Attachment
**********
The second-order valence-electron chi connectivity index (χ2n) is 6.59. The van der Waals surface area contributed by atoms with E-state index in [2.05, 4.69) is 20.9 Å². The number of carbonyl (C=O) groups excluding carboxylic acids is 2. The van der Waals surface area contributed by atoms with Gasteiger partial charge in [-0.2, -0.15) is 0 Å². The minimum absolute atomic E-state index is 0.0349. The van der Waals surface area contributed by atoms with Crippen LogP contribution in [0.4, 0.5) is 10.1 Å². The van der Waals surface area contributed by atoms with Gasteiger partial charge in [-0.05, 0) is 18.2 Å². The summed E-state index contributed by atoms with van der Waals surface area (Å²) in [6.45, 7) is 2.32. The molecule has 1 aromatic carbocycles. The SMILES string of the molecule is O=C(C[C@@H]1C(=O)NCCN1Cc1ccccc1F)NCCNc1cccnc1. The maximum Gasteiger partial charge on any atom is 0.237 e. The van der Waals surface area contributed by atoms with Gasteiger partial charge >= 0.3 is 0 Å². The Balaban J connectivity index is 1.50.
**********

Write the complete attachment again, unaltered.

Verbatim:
The second-order valence-electron chi connectivity index (χ2n) is 6.59. The van der Waals surface area contributed by atoms with E-state index in [2.05, 4.69) is 20.9 Å². The number of carbonyl (C=O) groups excluding carboxylic acids is 2. The van der Waals surface area contributed by atoms with Gasteiger partial charge in [-0.2, -0.15) is 0 Å². The minimum absolute atomic E-state index is 0.0349. The van der Waals surface area contributed by atoms with Crippen LogP contribution in [0.4, 0.5) is 10.1 Å². The van der Waals surface area contributed by atoms with Gasteiger partial charge in [-0.05, 0) is 18.2 Å². The summed E-state index contributed by atoms with van der Waals surface area (Å²) in [6.45, 7) is 2.32. The molecule has 1 aromatic carbocycles. The SMILES string of the molecule is O=C(C[C@@H]1C(=O)NCCN1Cc1ccccc1F)NCCNc1cccnc1. The maximum Gasteiger partial charge on any atom is 0.237 e. The van der Waals surface area contributed by atoms with Gasteiger partial charge >= 0.3 is 0 Å². The Balaban J connectivity index is 1.50.